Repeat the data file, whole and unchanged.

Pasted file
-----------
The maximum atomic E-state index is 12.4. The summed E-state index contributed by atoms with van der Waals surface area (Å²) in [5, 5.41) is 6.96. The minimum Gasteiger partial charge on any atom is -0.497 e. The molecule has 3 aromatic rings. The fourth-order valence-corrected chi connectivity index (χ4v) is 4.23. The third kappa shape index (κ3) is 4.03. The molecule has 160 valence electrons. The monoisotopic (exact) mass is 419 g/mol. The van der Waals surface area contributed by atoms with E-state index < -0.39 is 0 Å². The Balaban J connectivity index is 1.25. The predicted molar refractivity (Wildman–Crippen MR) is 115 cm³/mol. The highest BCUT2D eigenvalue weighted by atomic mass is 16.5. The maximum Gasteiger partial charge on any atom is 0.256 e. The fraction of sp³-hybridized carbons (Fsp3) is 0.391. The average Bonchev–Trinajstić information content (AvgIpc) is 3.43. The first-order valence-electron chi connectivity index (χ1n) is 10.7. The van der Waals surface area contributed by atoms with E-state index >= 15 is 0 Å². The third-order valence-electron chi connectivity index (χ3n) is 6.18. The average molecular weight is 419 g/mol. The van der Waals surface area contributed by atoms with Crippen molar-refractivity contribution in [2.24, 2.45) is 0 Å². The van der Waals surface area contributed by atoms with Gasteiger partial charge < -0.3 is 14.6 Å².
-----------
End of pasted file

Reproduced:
The maximum atomic E-state index is 12.4. The summed E-state index contributed by atoms with van der Waals surface area (Å²) in [5, 5.41) is 6.96. The minimum Gasteiger partial charge on any atom is -0.497 e. The molecule has 3 aromatic rings. The fourth-order valence-corrected chi connectivity index (χ4v) is 4.23. The third kappa shape index (κ3) is 4.03. The molecule has 160 valence electrons. The monoisotopic (exact) mass is 419 g/mol. The van der Waals surface area contributed by atoms with E-state index < -0.39 is 0 Å². The Balaban J connectivity index is 1.25. The predicted molar refractivity (Wildman–Crippen MR) is 115 cm³/mol. The highest BCUT2D eigenvalue weighted by atomic mass is 16.5. The maximum Gasteiger partial charge on any atom is 0.256 e. The fraction of sp³-hybridized carbons (Fsp3) is 0.391. The average Bonchev–Trinajstić information content (AvgIpc) is 3.43. The first-order valence-electron chi connectivity index (χ1n) is 10.7. The van der Waals surface area contributed by atoms with E-state index >= 15 is 0 Å². The third-order valence-electron chi connectivity index (χ3n) is 6.18. The average molecular weight is 419 g/mol. The van der Waals surface area contributed by atoms with Crippen molar-refractivity contribution in [2.24, 2.45) is 0 Å². The van der Waals surface area contributed by atoms with Gasteiger partial charge < -0.3 is 14.6 Å².